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TEFAF Maastricht in 1992. Photo: Studiopress, Maastricht, via TEFAF Archives.

11 Insiders Look Back on the History and Impact of TEFAF

Art dealers, museum curators, collectors, and others share their personal stories of over three decades of TEFAF

Established in 1988, TEFAF is proud to celebrate the 35th edition of the fair this year with a look back at the impact it has had on dealers, museum curators, vetters, collectors, designers, visitors, and more from across the globe. What follows are the personal reflections of several voices who have had profound experiences at the fair since its inception, and key moments from TEFAF’s development over time. Together, these paint a personal history of the fair and speak to the role TEFAF has played within the world of art.

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David Koetser
Old Master dealer, exhibitor, and one of the founders of TEFAF

Where did the idea for TEFAF come from?

Forty years ago, we started discussing a show with the idea of joining Old Master dealers with antiques dealers, who, we knew, felt that we could be stronger together than we were apart. The eight founders—all very experienced dealers—sat around a table: four Dutch and Flemish picture dealers and four dealers in antique furniture, porcelain, jewelry, and silver. We all knew each other and were friends; it was all very collegial. From the beginning, we decided it would be a fair by dealers, for dealers, and we would organize it ourselves. Our idea was to create a non-profit foundation, so the profits would go back into the fair.

How was the fair received during these first years and how did it develop?

We knew from the first day that the fair would be a success when we saw 200 people had queued before the doors opened to the preview—everyone was in black tie. After a few years, the fair’s success provided the opportunity to create exhibitions at the fair. Other initiatives included an annual art market report, fair programing, and creating new charities, such as museum conservation grants, supporting cultural emergency response programs, and funding cancer research.

What made TEFAF different from the other fairs?

Firstly, it’s a non-profit foundation. Then there is TEFAF’s rigorous vetting. We have out-of-town independent specialists, museum curators, directors, and restorers check all artworks in advance, so collectors and museums can buy knowing things are right. If a label is incorrect, the dealer must change it, or a piece is removed from the stand. This element has been very encouraging to collectors.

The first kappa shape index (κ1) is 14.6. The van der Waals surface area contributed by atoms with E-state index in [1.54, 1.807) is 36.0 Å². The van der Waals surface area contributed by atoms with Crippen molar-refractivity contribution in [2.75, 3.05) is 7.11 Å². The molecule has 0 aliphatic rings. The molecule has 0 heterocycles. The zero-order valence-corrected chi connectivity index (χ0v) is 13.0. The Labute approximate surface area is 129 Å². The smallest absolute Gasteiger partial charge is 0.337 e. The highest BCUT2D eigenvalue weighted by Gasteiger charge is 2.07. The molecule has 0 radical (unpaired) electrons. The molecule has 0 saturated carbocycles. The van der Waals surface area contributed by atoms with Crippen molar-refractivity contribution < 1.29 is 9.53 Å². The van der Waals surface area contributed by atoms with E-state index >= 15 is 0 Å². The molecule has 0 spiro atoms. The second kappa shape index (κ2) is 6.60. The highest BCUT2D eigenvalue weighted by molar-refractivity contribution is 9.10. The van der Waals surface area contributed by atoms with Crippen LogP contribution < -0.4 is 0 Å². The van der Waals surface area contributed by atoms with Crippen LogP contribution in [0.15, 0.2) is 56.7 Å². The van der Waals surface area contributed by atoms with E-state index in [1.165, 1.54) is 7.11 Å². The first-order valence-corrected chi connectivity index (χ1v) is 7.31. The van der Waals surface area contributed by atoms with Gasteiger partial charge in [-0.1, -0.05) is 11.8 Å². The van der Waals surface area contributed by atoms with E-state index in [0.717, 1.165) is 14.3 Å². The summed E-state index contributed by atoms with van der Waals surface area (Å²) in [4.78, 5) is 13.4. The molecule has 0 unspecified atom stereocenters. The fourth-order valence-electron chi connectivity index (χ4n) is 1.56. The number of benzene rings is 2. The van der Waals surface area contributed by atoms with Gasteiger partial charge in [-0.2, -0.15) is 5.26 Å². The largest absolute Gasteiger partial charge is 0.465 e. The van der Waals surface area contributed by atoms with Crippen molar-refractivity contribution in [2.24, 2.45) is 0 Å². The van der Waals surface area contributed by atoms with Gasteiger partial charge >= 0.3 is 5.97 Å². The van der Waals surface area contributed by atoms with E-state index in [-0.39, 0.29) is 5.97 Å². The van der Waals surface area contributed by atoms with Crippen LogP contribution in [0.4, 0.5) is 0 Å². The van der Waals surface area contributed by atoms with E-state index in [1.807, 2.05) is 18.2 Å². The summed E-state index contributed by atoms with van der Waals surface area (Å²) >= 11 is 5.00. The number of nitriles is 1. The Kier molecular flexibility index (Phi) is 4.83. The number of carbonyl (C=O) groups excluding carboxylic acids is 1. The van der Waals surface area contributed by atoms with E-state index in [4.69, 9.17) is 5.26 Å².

What has attracted museum curators from all over the world to the fair?

All of the dealers hold back their best pieces to show at TEFAF, and museum curators have flocked to the fair from the beginning. At that time, the Getty Museum and the Norton Simon would reserve planes to fly from California for their directors, staff and, above all, their benefactors. Other curators got together to fly from New York and Boston. We love working with museums, and the curators are very clear about what they are looking for. We like to help them.

After all these years, what do you like best about the fair?

At TEFAF Maastricht, unlike at the gallery, people come whom you’ve never met before. You never know who will walk in. One year, ten minutes into the opening, a man stood in front of a marine painting I had by Willem van de Velde. He asked me why I loved the picture, and I told him. He asked me the price, and then he bought it. It turned out that he was one of the ten richest men in America. That’s the serendipity of it, it’s very exciting. Every day is a new day, I’ve had a lot of fun in this business. I love the fair, especially the wonderful discussions with other experts. And I love working and exchanging views with the vetting committee as we continually learn from each other.

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Frances Beatty and Allen Adler

What brought you to TEFAF for the first time?

FB: “I worked at Richard L. Feigen & Co. for 37 years and participated at TEFAF from 1985 to 1998. My husband and I did not become full-scale, active collectors until 1990, and once we started going together, it became a mission.”

AA: “I would run around the fair, and every two hours I would go grab Frances. We got adept at making fast decisions. For me, the real excitement at TEFAF is the excitement of the hunt. Even the great dealers want to offer surprises on opening day.”

What is one of your favorite TEFAF memories?

AA: “While Frances was manning the stand at Feigen, I would join the opening bell stampede to Kunstkammer Georg Laue’s stand in order to capture a treasure, often an ivory skull or a mannequin, before anyone else reserved it. Georg Laue is the perfect example of a scholar/dealer who epitomizes TEFAF. The same is true of our great friend and consigliere Sam Fogg, from whom we have purchased so many medieval and Renaissance works. I remember one year standing in his stand eyeing a marvelous pipe clay figure, a hooded woman with a particularly haunting sad expression. A gentleman next to me said, ‘You ought to buy it.’ I replied, ‘And who are you to tell me to buy it?’ The friendly stranger said, ‘I am Frits Scholten, curator of sculpture at the Rijksmuseum.’ He became a generous friend, happy to give his opinion on works in his area.”

You have an affinity for collecting Spanish sculpture, what has influenced this interest?

FB: “We began to collect Spanish sculpture because of TEFAF. The first piece we bought was from Munich dealer Sascha Mehringer: a Gabriel Joly sculpture of Two Thieves and a Skeleton, from circa 1530, that we have now loaned to an exhibition at the Prado and the Capodimonte Museum in Naples. We bought it with the blessing of the then-Minneapolis curator Eike Schmidt, now the director of the Uffizi, another TEFAF friendship. After this, we continued buying Spanish sculpture from TEFAF exhibitors, all of whom became friends and mentors.”